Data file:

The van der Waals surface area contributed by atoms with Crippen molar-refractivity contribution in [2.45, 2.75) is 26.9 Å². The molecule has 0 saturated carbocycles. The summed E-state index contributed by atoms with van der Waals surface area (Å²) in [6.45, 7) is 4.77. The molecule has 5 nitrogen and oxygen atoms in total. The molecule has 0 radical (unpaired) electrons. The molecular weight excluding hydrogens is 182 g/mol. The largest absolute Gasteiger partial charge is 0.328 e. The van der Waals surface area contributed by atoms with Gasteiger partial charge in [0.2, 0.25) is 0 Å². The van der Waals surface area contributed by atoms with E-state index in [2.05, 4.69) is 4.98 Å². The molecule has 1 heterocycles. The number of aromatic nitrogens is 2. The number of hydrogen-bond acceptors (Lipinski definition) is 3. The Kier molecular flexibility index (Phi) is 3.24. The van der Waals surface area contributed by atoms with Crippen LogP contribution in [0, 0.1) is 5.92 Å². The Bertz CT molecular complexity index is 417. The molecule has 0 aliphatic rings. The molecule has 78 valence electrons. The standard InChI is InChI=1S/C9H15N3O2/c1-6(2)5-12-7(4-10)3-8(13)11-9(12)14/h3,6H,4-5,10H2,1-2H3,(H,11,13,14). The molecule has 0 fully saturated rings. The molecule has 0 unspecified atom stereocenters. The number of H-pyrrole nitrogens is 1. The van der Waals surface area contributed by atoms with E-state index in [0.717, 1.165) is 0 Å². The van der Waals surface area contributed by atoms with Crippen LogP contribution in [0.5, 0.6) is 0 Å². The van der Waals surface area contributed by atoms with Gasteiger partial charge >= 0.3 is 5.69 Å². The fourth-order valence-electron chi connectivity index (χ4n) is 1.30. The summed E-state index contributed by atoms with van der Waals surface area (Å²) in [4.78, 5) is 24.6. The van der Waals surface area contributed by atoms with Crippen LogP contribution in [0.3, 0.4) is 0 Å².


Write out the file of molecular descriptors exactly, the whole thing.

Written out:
The van der Waals surface area contributed by atoms with Crippen molar-refractivity contribution in [2.45, 2.75) is 26.9 Å². The molecule has 0 saturated carbocycles. The summed E-state index contributed by atoms with van der Waals surface area (Å²) in [6.45, 7) is 4.77. The molecule has 5 nitrogen and oxygen atoms in total. The molecule has 0 radical (unpaired) electrons. The molecular weight excluding hydrogens is 182 g/mol. The largest absolute Gasteiger partial charge is 0.328 e. The van der Waals surface area contributed by atoms with Gasteiger partial charge in [0.2, 0.25) is 0 Å². The van der Waals surface area contributed by atoms with E-state index in [2.05, 4.69) is 4.98 Å². The molecule has 1 heterocycles. The number of aromatic nitrogens is 2. The number of hydrogen-bond acceptors (Lipinski definition) is 3. The Kier molecular flexibility index (Phi) is 3.24. The van der Waals surface area contributed by atoms with Crippen LogP contribution in [0, 0.1) is 5.92 Å². The Bertz CT molecular complexity index is 417. The molecule has 0 aliphatic rings. The molecule has 78 valence electrons. The standard InChI is InChI=1S/C9H15N3O2/c1-6(2)5-12-7(4-10)3-8(13)11-9(12)14/h3,6H,4-5,10H2,1-2H3,(H,11,13,14). The molecule has 0 fully saturated rings. The molecule has 0 unspecified atom stereocenters. The number of H-pyrrole nitrogens is 1. The van der Waals surface area contributed by atoms with E-state index in [0.717, 1.165) is 0 Å². The van der Waals surface area contributed by atoms with Crippen LogP contribution in [0.5, 0.6) is 0 Å². The van der Waals surface area contributed by atoms with Gasteiger partial charge >= 0.3 is 5.69 Å². The fourth-order valence-electron chi connectivity index (χ4n) is 1.30. The summed E-state index contributed by atoms with van der Waals surface area (Å²) in [4.78, 5) is 24.6. The van der Waals surface area contributed by atoms with Crippen LogP contribution in [0.3, 0.4) is 0 Å².